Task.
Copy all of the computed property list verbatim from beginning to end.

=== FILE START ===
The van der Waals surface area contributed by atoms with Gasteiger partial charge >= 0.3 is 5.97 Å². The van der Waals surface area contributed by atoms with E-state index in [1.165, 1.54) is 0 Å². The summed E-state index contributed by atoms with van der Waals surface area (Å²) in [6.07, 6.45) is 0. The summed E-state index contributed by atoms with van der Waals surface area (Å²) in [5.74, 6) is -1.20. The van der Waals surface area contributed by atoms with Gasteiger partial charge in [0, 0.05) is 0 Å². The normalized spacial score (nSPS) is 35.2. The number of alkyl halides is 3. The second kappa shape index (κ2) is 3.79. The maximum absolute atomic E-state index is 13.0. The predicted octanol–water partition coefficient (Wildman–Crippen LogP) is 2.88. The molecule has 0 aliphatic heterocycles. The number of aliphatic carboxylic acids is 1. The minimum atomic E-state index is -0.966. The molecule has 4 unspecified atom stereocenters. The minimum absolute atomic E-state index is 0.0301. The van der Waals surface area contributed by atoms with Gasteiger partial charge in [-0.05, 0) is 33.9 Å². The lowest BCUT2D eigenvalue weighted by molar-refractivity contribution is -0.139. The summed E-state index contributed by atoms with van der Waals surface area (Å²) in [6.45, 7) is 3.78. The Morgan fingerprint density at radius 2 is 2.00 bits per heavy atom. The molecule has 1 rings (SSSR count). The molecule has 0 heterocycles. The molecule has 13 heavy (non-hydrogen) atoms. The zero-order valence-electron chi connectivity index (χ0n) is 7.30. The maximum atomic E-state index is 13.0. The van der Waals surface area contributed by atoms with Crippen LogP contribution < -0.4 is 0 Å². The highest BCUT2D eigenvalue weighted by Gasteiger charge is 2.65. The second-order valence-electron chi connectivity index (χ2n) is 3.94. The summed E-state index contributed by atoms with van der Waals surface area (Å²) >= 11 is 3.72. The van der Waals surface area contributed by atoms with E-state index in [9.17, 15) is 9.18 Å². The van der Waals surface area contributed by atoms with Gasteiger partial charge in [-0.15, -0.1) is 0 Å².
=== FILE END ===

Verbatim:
The van der Waals surface area contributed by atoms with Gasteiger partial charge >= 0.3 is 5.97 Å². The van der Waals surface area contributed by atoms with E-state index in [1.165, 1.54) is 0 Å². The summed E-state index contributed by atoms with van der Waals surface area (Å²) in [6.07, 6.45) is 0. The summed E-state index contributed by atoms with van der Waals surface area (Å²) in [5.74, 6) is -1.20. The van der Waals surface area contributed by atoms with Gasteiger partial charge in [0, 0.05) is 0 Å². The normalized spacial score (nSPS) is 35.2. The number of alkyl halides is 3. The second kappa shape index (κ2) is 3.79. The maximum absolute atomic E-state index is 13.0. The predicted octanol–water partition coefficient (Wildman–Crippen LogP) is 2.88. The molecule has 0 aliphatic heterocycles. The number of aliphatic carboxylic acids is 1. The minimum atomic E-state index is -0.966. The molecule has 4 unspecified atom stereocenters. The minimum absolute atomic E-state index is 0.0301. The van der Waals surface area contributed by atoms with Gasteiger partial charge in [-0.05, 0) is 33.9 Å². The lowest BCUT2D eigenvalue weighted by molar-refractivity contribution is -0.139. The summed E-state index contributed by atoms with van der Waals surface area (Å²) in [6.45, 7) is 3.78. The Morgan fingerprint density at radius 2 is 2.00 bits per heavy atom. The molecule has 1 rings (SSSR count). The molecule has 0 heterocycles. The molecule has 13 heavy (non-hydrogen) atoms. The zero-order valence-electron chi connectivity index (χ0n) is 7.30. The maximum atomic E-state index is 13.0. The van der Waals surface area contributed by atoms with Crippen LogP contribution < -0.4 is 0 Å². The highest BCUT2D eigenvalue weighted by Gasteiger charge is 2.65. The second-order valence-electron chi connectivity index (χ2n) is 3.94. The summed E-state index contributed by atoms with van der Waals surface area (Å²) >= 11 is 3.72. The van der Waals surface area contributed by atoms with E-state index in [9.17, 15) is 9.18 Å². The van der Waals surface area contributed by atoms with Gasteiger partial charge in [-0.15, -0.1) is 0 Å².